Tuesday, January 19, 2016

Learning to Love the Life you didn't Plan On

Growing up, I had a plan for what my life would be like. What would happen when. They encouraged me to do this in school. But, even the best made plans don't always come to fruition.

I was going through a box of old journals recently and read one of those pages where I had planned our what my life after high school would look like. As I read it, I was struck by how different from that plan my life today actually is.

My plans when I was in high school had me finishing my business degree in four years, getting a job at an accounting firm and getting my designation as an accountant in three years following that. In my plan, I would have gotten married in that time and have kids once I finished all the other.

My reality started out according to that plan. I did get my business degree after four years. But, that's as much as it went according to my plan. I'm not an accountant. I'm not married. But, I have a job I love and I have the freedom to be involved in things I love at my church.

For a long time I struggled with not having the life I had so carefully planned in high school. When people talked to me about making that plan, they seemed to imply that it would happen - even if that wasn't what they intended. So, when things didn't go according to my plan, I wondered what I had done wrong in making my plan.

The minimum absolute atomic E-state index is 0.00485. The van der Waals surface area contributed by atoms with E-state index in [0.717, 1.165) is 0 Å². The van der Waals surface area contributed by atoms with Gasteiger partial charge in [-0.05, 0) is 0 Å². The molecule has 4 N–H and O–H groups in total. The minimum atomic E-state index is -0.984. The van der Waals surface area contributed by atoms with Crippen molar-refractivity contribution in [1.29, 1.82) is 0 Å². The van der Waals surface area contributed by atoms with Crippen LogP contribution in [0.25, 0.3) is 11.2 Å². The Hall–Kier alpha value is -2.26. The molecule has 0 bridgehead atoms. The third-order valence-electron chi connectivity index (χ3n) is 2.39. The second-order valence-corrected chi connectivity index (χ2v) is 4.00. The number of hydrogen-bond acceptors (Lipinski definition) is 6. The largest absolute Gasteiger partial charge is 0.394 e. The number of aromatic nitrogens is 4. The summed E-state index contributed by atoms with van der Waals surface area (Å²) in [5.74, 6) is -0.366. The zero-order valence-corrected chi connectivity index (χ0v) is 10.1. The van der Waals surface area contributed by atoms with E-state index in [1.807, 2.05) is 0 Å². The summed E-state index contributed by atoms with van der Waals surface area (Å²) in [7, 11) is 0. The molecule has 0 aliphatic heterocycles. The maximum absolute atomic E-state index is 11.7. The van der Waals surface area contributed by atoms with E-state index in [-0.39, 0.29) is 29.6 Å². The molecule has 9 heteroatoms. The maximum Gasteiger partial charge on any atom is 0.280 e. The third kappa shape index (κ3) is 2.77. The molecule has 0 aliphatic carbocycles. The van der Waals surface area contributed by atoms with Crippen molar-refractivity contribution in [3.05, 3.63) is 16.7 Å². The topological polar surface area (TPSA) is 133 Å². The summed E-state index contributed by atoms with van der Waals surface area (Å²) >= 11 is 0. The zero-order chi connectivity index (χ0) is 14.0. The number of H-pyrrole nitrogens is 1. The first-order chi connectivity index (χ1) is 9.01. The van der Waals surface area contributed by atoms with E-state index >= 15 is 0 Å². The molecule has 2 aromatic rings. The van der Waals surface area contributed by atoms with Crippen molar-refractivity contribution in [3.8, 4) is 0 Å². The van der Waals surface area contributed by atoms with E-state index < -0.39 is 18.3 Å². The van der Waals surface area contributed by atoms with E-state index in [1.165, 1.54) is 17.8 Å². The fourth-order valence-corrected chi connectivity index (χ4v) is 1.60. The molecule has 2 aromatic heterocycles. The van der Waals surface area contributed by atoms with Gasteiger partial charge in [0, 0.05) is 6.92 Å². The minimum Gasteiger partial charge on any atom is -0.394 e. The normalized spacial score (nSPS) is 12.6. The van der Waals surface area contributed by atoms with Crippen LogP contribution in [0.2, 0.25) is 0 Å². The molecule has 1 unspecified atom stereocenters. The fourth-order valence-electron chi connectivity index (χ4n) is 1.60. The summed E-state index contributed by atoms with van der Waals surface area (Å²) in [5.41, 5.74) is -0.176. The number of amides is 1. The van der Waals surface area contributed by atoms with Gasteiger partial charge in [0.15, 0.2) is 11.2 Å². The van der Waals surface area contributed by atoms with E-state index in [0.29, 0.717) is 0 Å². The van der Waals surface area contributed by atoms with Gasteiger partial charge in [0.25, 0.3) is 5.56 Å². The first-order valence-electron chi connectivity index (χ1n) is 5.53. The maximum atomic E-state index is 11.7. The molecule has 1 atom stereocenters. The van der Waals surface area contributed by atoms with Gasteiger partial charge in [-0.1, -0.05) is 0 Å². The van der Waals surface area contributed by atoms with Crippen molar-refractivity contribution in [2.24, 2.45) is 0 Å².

A couple years ago, I came to the realization that I was missing out on a lot of good stuff God had planned for me, because I was still holding on to that plan I had. I had to get to the point of surrendering my plan to God, so I could embrace His - whatever it might look like.

As I began walking that journey of letting go of my plans and embracing God's, my perspective changed. Instead of seeing what I didn't have and wishing for it, I started to see everything I did have. All the things God has blessed me with - many of which I'd been missing for a long time.